By George R. Pasley
July 22, 2008
The answer is, "Yes!"
Both matter. Everything matters when you speak, whether it is a conversation with a friend, or a speech before a thousand people. That thought can be terrifying to a beginning speech maker, and it is often terrifying to experienced speakers. I am reminded of the words of Winston Churchill, perhaps the greatest speaker the English language ahs ever known. He once heard a speech in which the speaker admitted his stage fright, saying he felt as if there were a block of ice in his stomach. Churchill approached the man after the speech and asked, "How large is that block of ice in your stomach?"
The man replied, "About 12 inches in each dimension."
Churchill's face lit up. "Amazing,' he said. "Those are the exact dimensions of the block of ice in my own stomach whenever I speak."
But the challenge of speaking well need not be taken on as an overwhelming task. Members of Toastmasters International, an organization dedicated to improving the speaking and listening skills of its members, start with one or two tasks and then add to them as they grow in experience.
Beginning speakers are encouraged to write their speeches. Over the course of a speech improvement program they are encouraged to pay attention to the organization of their speech, the opening and close of their speech, the vividness of the words they choose, and the flow and cohesiveness of their words.
Later, they are encouraged to use a wide but appropriate range of vocal tones when they speak the words. Then they add body movement and hand gestures. Finally, they are encouraged to speak with minimal- or even no use- of notes.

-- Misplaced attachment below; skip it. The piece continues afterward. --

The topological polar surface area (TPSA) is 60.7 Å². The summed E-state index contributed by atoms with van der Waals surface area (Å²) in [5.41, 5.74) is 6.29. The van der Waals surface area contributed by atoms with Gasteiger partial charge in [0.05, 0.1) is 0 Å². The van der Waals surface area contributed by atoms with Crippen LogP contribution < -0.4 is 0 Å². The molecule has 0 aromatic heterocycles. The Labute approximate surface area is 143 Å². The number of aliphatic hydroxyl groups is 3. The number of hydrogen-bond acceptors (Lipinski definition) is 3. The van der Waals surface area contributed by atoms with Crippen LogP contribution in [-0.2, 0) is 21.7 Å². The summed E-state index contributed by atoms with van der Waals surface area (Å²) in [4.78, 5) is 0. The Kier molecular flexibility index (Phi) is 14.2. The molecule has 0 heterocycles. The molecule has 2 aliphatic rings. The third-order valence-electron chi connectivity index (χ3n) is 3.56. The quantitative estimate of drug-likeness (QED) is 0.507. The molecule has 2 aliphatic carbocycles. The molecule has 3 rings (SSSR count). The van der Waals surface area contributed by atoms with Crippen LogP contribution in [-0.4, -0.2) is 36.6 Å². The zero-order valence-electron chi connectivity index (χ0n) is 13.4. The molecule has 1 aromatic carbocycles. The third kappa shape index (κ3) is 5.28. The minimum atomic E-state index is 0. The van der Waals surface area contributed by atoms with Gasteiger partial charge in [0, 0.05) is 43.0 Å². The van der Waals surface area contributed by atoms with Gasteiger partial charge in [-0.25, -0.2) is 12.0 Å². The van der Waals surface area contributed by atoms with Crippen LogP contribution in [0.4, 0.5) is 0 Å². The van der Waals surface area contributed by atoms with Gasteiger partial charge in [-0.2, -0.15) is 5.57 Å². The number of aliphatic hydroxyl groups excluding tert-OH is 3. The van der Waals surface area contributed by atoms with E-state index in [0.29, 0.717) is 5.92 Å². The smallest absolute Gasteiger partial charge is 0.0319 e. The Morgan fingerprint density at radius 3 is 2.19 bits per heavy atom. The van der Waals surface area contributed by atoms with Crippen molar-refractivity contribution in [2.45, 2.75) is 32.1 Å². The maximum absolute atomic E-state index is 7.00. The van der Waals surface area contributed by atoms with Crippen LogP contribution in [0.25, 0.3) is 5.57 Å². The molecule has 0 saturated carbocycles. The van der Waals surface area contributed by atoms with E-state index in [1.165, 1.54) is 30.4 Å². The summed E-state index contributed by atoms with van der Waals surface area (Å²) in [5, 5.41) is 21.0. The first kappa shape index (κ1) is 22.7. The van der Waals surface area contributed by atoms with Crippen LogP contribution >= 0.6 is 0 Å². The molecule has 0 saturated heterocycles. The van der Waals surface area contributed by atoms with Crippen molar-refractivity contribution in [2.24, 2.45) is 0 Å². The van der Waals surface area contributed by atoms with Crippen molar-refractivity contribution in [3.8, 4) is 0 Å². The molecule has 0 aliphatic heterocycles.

Why are the words we speak important? Individual words are important because they have the ability to define exactly what we want to say, but also the ability to incite the imagination of our listeners. The organization of our words helps the listeners to follow our thoughts and grasp our message. The more complex our message is, the more important the organization of our words.
If words are that important, then why does the way we speak them matter- especially, speaking without notes?
Speaking without notes forces us to make direct eye contact with our audience. To the speaker that can be a terrifying thing- like looking straight into the teeth of a growling dog. But people in a crowd, no matter the size, love to feel as if you are speaking to them. I remember one time I was in a simple conversation between three people. I had no words to add to the conversation as it was on a topic of which I had little experience. So I listened. But I watched also, and one of the two speakers made frequent eye-contact with me during the course of the conversation, and I felt included. Being included, I was persuaded. Words are important, and so are the ways in which we speak them.
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Presbyterian Church located in Ketchikan, Alaska.
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